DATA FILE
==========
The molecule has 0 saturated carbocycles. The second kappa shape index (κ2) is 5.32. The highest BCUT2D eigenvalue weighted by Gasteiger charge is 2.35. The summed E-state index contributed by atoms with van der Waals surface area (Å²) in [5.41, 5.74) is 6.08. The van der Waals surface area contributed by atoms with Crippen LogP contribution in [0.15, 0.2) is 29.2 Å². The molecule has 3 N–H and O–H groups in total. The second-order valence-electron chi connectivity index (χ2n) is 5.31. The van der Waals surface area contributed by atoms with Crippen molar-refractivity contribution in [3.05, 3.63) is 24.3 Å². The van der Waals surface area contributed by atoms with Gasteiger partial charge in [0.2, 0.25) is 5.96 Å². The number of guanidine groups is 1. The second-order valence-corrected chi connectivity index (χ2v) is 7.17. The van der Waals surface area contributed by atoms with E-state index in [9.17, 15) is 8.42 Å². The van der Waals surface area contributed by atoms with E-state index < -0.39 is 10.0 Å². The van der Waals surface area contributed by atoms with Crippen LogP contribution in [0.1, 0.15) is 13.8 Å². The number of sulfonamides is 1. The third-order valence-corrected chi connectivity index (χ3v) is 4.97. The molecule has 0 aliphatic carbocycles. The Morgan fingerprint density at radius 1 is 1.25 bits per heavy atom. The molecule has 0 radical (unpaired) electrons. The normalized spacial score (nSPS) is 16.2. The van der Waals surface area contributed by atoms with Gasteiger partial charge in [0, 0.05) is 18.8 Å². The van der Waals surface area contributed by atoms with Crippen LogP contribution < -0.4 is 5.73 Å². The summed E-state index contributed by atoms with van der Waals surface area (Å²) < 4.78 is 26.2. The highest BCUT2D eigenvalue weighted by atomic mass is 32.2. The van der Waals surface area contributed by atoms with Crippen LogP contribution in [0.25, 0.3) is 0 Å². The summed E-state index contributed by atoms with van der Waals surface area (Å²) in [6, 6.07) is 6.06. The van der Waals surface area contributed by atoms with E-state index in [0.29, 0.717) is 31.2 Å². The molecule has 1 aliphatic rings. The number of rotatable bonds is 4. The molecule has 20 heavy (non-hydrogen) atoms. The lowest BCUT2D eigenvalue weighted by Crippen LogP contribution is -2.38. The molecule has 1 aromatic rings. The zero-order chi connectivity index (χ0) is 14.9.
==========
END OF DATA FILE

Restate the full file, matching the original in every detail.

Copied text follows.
The molecule has 0 saturated carbocycles. The second kappa shape index (κ2) is 5.32. The highest BCUT2D eigenvalue weighted by Gasteiger charge is 2.35. The summed E-state index contributed by atoms with van der Waals surface area (Å²) in [5.41, 5.74) is 6.08. The van der Waals surface area contributed by atoms with Crippen LogP contribution in [0.15, 0.2) is 29.2 Å². The molecule has 3 N–H and O–H groups in total. The second-order valence-electron chi connectivity index (χ2n) is 5.31. The van der Waals surface area contributed by atoms with Crippen molar-refractivity contribution in [3.05, 3.63) is 24.3 Å². The van der Waals surface area contributed by atoms with Gasteiger partial charge in [0.2, 0.25) is 5.96 Å². The number of guanidine groups is 1. The second-order valence-corrected chi connectivity index (χ2v) is 7.17. The van der Waals surface area contributed by atoms with E-state index in [9.17, 15) is 8.42 Å². The van der Waals surface area contributed by atoms with E-state index < -0.39 is 10.0 Å². The van der Waals surface area contributed by atoms with Crippen LogP contribution in [0.1, 0.15) is 13.8 Å². The number of sulfonamides is 1. The third-order valence-corrected chi connectivity index (χ3v) is 4.97. The molecule has 0 aliphatic carbocycles. The Morgan fingerprint density at radius 1 is 1.25 bits per heavy atom. The molecule has 0 radical (unpaired) electrons. The normalized spacial score (nSPS) is 16.2. The van der Waals surface area contributed by atoms with Gasteiger partial charge in [0, 0.05) is 18.8 Å². The van der Waals surface area contributed by atoms with Crippen LogP contribution < -0.4 is 5.73 Å². The summed E-state index contributed by atoms with van der Waals surface area (Å²) < 4.78 is 26.2. The highest BCUT2D eigenvalue weighted by atomic mass is 32.2. The van der Waals surface area contributed by atoms with Crippen LogP contribution in [0.25, 0.3) is 0 Å². The summed E-state index contributed by atoms with van der Waals surface area (Å²) in [6, 6.07) is 6.06. The van der Waals surface area contributed by atoms with E-state index in [0.29, 0.717) is 31.2 Å². The molecule has 1 aliphatic rings. The number of rotatable bonds is 4. The molecule has 20 heavy (non-hydrogen) atoms. The lowest BCUT2D eigenvalue weighted by Crippen LogP contribution is -2.38. The molecule has 1 aromatic rings. The zero-order chi connectivity index (χ0) is 14.9.